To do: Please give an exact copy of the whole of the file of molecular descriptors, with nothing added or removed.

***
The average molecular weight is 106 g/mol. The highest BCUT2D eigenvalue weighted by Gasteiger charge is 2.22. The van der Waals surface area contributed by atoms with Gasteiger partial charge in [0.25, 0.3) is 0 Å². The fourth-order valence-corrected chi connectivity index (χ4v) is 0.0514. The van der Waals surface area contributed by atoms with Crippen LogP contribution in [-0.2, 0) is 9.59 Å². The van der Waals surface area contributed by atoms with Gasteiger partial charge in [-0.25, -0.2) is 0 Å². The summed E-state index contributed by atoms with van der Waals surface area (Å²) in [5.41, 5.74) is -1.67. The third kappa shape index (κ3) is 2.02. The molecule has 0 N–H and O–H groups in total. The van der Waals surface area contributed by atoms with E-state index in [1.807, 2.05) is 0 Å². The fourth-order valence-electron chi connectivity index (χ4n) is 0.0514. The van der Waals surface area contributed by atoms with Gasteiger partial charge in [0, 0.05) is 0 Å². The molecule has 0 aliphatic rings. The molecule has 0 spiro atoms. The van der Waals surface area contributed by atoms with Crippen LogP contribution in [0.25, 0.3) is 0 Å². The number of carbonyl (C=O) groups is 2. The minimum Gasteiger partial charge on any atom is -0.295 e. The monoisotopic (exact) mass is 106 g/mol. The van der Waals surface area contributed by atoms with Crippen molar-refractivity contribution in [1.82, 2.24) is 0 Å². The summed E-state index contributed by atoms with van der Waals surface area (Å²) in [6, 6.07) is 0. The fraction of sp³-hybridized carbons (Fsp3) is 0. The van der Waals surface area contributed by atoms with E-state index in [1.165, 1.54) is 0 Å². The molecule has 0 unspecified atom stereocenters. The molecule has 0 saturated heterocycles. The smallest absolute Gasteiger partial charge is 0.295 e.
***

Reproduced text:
The average molecular weight is 106 g/mol. The highest BCUT2D eigenvalue weighted by Gasteiger charge is 2.22. The van der Waals surface area contributed by atoms with Gasteiger partial charge in [0.25, 0.3) is 0 Å². The fourth-order valence-corrected chi connectivity index (χ4v) is 0.0514. The van der Waals surface area contributed by atoms with Crippen LogP contribution in [-0.2, 0) is 9.59 Å². The van der Waals surface area contributed by atoms with Gasteiger partial charge in [-0.25, -0.2) is 0 Å². The summed E-state index contributed by atoms with van der Waals surface area (Å²) in [5.41, 5.74) is -1.67. The third kappa shape index (κ3) is 2.02. The molecule has 0 N–H and O–H groups in total. The van der Waals surface area contributed by atoms with E-state index in [1.807, 2.05) is 0 Å². The fourth-order valence-electron chi connectivity index (χ4n) is 0.0514. The van der Waals surface area contributed by atoms with Gasteiger partial charge in [0, 0.05) is 0 Å². The molecule has 0 aliphatic rings. The molecule has 0 spiro atoms. The van der Waals surface area contributed by atoms with Crippen LogP contribution in [0.25, 0.3) is 0 Å². The number of carbonyl (C=O) groups is 2. The minimum Gasteiger partial charge on any atom is -0.295 e. The monoisotopic (exact) mass is 106 g/mol. The van der Waals surface area contributed by atoms with Crippen molar-refractivity contribution in [1.82, 2.24) is 0 Å². The summed E-state index contributed by atoms with van der Waals surface area (Å²) in [6, 6.07) is 0. The fraction of sp³-hybridized carbons (Fsp3) is 0. The van der Waals surface area contributed by atoms with E-state index in [1.165, 1.54) is 0 Å². The molecule has 0 unspecified atom stereocenters. The molecule has 0 saturated heterocycles. The smallest absolute Gasteiger partial charge is 0.295 e.